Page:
Convinced that large carriers are waiting for even more IP service-creation scalability than offered by recent startups, a new company recently announced a service switch supporting up to six million simultaneous users.
Celox Networks Inc. will unveil the Celox SCx 192, a combination large-scale access concentrator and IP service switch that provides network-based addressing, security, prioritization and other functions for corporate VPNs and mass-market broadband services.
The SCx 192 has eight I/O slots housing network interface modules with up to OC-192 (10Gbps) capacity on a chassis with a midplane architecture with no single central processor. The network interface modules are asymmetric, meaning service providers aren’t limited to different size interfaces for line-side and trunk-side connections. Those connections run from DS-3 (45Mbps) up to OC-192 on the individual network interface modules, which fully loaded can run an aggregate 80Gbps of user traffic.
The Celox switch supports IP services delivered over DSL, cable modem, native Ethernet or other access-loop technologies, and would typically sit in larger points of presence or super POPs behind termination devices that convert the access traffic into ATM or packet-over-SONET streams. Celox also offers gigabit Ethernet network interface modules for native Ethernet connections all the way from the user premise to the carrier POP or super POP, mostlikely for placement onto newly built, optical long-haul backbones.
“The aggregation point for all those technologies is the logical place to add intelligence,” said Hugh Kelly, senior vice-president for marketing and business development for Celox. Although in its base configuration the Celox SCx 192 costs US$600,000, the idea is to relieve large service providers of placing multiple service-creation switches at local telco Class 5 end offices, cable-modem termination switch sites or their equivalent at other types of service providers.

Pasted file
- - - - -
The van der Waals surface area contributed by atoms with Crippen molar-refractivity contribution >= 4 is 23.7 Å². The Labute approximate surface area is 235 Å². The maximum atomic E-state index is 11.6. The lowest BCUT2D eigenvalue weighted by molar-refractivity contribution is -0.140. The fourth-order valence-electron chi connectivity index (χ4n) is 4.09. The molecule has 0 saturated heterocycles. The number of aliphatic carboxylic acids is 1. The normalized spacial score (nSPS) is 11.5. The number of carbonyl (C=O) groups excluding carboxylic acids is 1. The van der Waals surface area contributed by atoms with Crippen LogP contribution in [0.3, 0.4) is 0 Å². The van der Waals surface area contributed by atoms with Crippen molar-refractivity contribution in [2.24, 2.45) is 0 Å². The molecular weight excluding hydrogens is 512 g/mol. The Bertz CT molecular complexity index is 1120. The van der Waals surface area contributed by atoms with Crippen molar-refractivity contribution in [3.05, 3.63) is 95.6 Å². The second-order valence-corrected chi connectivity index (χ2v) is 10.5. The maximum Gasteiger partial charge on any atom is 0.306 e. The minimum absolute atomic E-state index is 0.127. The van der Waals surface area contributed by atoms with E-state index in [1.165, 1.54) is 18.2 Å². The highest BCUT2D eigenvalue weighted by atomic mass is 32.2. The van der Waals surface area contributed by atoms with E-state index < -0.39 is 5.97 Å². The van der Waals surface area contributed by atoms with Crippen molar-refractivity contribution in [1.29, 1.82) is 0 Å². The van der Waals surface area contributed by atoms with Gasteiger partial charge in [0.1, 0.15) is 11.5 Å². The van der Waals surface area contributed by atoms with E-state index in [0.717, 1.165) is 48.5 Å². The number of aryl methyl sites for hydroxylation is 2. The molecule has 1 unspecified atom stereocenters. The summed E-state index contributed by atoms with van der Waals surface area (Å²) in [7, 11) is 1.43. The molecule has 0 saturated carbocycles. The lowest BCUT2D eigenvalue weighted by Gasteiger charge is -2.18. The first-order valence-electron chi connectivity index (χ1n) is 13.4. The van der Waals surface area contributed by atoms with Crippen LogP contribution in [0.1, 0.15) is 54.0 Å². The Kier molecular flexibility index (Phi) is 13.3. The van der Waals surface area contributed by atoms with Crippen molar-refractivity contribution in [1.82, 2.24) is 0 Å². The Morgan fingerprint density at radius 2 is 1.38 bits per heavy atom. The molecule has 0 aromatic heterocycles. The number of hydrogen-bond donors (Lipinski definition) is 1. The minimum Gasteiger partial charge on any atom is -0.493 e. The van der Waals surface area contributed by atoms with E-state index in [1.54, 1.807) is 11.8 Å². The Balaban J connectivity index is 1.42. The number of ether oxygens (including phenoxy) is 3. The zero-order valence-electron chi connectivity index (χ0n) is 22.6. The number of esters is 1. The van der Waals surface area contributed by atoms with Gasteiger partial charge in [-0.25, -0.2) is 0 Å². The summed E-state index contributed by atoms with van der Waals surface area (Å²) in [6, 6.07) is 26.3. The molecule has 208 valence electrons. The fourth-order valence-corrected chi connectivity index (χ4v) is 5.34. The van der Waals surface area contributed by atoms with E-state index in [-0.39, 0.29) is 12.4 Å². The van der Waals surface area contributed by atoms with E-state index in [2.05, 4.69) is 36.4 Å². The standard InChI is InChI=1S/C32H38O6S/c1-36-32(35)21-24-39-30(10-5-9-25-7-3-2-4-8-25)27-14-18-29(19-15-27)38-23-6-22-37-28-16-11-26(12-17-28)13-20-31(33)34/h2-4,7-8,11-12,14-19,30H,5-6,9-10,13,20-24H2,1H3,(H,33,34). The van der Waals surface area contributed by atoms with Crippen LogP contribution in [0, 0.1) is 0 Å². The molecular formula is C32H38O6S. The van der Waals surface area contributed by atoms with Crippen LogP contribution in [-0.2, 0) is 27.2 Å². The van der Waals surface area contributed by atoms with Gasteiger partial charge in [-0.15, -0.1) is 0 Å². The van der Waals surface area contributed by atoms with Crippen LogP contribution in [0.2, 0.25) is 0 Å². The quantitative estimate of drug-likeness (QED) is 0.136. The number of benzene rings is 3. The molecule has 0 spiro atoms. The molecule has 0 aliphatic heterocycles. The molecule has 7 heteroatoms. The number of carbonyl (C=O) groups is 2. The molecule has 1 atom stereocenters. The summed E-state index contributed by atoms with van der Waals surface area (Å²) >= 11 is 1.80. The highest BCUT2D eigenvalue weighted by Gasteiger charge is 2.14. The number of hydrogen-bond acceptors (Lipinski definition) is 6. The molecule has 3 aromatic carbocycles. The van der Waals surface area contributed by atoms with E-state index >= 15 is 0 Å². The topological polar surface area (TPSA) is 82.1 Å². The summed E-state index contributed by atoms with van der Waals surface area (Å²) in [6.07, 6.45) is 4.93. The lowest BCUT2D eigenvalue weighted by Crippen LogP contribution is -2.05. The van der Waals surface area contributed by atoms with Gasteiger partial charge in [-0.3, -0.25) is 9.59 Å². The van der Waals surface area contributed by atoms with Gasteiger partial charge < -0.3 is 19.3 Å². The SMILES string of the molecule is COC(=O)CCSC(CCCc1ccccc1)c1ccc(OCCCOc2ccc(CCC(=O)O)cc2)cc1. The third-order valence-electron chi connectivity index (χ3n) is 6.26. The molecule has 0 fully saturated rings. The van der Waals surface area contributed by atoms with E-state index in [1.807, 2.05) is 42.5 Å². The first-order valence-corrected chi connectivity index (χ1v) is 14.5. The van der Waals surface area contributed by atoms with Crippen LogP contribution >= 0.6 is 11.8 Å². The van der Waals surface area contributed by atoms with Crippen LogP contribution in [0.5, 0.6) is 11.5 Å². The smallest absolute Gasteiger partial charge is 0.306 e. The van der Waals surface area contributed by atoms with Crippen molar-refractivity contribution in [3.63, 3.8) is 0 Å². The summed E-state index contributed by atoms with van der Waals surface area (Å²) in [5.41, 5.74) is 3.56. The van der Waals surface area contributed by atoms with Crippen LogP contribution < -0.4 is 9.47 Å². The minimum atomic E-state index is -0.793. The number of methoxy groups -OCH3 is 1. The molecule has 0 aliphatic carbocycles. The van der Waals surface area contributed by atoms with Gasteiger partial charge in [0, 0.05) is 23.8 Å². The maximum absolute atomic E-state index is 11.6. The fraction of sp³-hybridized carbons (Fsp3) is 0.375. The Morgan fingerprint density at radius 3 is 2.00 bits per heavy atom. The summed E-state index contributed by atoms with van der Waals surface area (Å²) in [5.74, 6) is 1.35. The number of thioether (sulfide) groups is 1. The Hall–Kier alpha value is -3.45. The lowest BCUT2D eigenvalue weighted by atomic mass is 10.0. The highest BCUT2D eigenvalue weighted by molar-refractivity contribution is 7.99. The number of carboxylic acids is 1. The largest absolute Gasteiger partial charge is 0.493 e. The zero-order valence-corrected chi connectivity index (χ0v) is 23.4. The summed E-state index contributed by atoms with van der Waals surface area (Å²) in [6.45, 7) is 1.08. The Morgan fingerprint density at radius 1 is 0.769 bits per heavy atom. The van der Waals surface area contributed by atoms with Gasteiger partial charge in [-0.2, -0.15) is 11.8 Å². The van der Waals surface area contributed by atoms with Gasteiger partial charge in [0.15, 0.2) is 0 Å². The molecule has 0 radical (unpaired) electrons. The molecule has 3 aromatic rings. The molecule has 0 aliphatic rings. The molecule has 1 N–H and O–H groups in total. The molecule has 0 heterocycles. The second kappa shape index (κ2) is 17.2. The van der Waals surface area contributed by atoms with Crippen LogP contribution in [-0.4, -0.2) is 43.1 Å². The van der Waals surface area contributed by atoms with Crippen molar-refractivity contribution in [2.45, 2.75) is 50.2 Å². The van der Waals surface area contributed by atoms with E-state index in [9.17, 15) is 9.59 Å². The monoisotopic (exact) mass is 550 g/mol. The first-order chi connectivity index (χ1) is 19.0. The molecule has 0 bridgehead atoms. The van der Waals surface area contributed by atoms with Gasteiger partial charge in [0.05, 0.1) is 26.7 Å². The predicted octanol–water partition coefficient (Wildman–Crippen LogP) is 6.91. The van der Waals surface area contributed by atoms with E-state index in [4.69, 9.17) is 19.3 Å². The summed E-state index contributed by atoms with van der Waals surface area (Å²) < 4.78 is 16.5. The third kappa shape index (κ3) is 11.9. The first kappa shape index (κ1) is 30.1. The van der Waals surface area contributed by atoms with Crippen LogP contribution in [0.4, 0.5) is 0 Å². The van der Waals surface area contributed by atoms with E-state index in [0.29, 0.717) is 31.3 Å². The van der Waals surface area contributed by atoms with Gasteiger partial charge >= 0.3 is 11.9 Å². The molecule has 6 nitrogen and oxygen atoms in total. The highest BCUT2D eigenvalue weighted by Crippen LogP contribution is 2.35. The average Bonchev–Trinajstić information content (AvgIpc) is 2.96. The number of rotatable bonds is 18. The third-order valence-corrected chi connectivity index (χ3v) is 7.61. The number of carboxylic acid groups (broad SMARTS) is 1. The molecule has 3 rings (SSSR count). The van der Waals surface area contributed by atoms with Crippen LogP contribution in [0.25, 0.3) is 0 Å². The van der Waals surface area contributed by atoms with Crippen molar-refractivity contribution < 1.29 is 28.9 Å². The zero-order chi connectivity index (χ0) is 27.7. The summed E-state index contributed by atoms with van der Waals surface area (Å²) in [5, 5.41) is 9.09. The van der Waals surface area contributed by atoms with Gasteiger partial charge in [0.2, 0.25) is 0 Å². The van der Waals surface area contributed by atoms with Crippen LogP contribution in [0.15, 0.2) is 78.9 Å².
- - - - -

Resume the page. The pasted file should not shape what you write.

Celox executives make no bones that they’re gunning for large carriers, and the company has a strong AT&T Corp. connection. It hired as its chief operating officer Joe Lueckenhoff, who headed AT&T’s data services marketing during the mid-1990s when it recovered from a late start to take the lead in frame relay and ATM market share.
According to Kelly, the switch will initially be trialed by the AT&T Global Network Services division, formerly the IBM Corp.’s Global Network. But the box was also designed with cable providers, including AT&T Broadband, in mind. It has a feature called “secure segmentation” that can segment the traffic from different service providers on the same access pipe – a feature that cable providers will need if the industry or government mandates open access.
The key to Celox’s scalability is a hybrid of hardware- and software-based switching that takes account of just enough higher-layer protocol information to populate a proprietary “summary cell” with key quality-of-service and other information. IP service creation vendors that switch entirely in hardware have “high performance but also high risk,” said Kelly, because “if the market changes on you, you’re stuck because you’ve done it in hardware.”
Celox software upgrades will take account of standards development, but the Celox box begins with support for such emerging specs as Multi-protocol Label Switching (MPLS). That’s key for carriers – including AT&T and WorldCom Inc. – which use MPLS labels over an ATM backbone to create the equivalent of a meshed corporate WAN using only one frame relay interface at each network location.
Celox doesn’t go as far as competitor CoSine Communications Inc., whose IPSX 9000 service switch directly supports frame relay user interfaces. But that’s because the Celox gear generally would sit further upstream in the carrier network, Kelly explains, and by that point large carriers generally have converted even their users’ frame relay traffic to ATM cells for backbone transport. Celox also will compete with Nortel Network Corp.’s Shasta IP services switches and Lucent Technologies Inc.’s recent acquisition of Spring Tide Networks Inc.
The SCx 192 is expected to ship in June.
Celox is at www.celoxnetworks.com.